The validity of the PTSD Checklist as a measure of symptomatic change in combat related PTSD (2000)

National Centre for War-Related PTSD, Melbourne, Australia
Behaviour Research and Therapy (Impact Factor: 3.85). 09/2001; 39(8):977-986. DOI: 10.1016/S0005-7967(00)00084-X


Little research to date has examined the ability of self-report measures to assess changes in symptom severity and diagnostic status as a function of treatment. This study investigated the validity of the posttraumatic stress disorder (PTSD) checklist (PCL) as a measure of symptomatic change following programmatic treatment. A sample of 97 Vietnam veterans with combat-related PTSD was assessed using the clinician-administered PTSD scale (CAPS) and the PCL prior to, and 9 months following, participation in a PTSD treatment program. Using the CAPS as the “gold standard” measure of PTSD symptomatology, the PCL demonstrated high diagnostic accuracy pre- and posttreatment. However, significant variations in accuracy were evident in the ability of the PCL to determine the presence and severity of individual symptoms at each time point. In addition, as symptoms improved from pre- to posttreatment, and approached the threshold criteria, the PCL demonstrated reductions in diagnostic accuracy. As a measure of overall symptomatic change, the PCL underrated improvement in comparison to the CAPS. The results supported the use of an overall cut-off score of 50 on the PCL for a diagnosis, and an item score of 3 for symptom criterion, in this population.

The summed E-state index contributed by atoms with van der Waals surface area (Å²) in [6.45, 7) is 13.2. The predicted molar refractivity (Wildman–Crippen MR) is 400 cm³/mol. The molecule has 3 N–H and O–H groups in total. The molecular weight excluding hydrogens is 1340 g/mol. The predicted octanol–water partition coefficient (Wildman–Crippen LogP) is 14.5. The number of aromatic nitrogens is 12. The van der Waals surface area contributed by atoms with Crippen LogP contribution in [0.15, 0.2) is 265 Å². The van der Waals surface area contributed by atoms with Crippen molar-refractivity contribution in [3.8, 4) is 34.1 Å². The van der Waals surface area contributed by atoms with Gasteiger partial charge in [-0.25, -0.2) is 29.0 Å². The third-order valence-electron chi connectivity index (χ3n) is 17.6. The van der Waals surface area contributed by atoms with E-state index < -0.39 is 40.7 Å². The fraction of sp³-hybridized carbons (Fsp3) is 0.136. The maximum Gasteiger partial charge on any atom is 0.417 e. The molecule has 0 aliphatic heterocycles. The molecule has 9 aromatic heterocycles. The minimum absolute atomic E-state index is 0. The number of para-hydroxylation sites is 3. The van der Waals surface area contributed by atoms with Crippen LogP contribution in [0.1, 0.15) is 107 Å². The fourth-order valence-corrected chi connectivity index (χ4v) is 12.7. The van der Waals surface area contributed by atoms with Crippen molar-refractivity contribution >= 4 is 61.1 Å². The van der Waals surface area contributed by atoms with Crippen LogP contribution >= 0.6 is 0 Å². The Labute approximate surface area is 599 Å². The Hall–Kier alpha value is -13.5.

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    • "Other terms commonly used included nervous disorder, neurasthenia, commotion, hysteria, weak heart, nervous disorder of the heart and insanity (Babington, 1997) We have used the term " shell shock " because it was both used in medical diagnosis and common parlance during the period covered by our research. Although our historical example is limited by time and context, issues of equitable pension determinations for those disabled by war and how to manage pension entitlements for those suffering from battle trauma that may not manifest in clearly definable symptoms are contemporary ones that remain contentious (Forbes et al., 2001; McDonald and Calhoun, 2010). We adopt an historical example purposely so the accounting issues are highlighted without the politicisation or emotion that is connected to contemporary discussion of post-traumatic stress disorder (Wessely and Deahl, 2003; Stubbs and Soroya, 1996; Bichescu et al., 2007), which is the contemporary equivalent of shell shock. "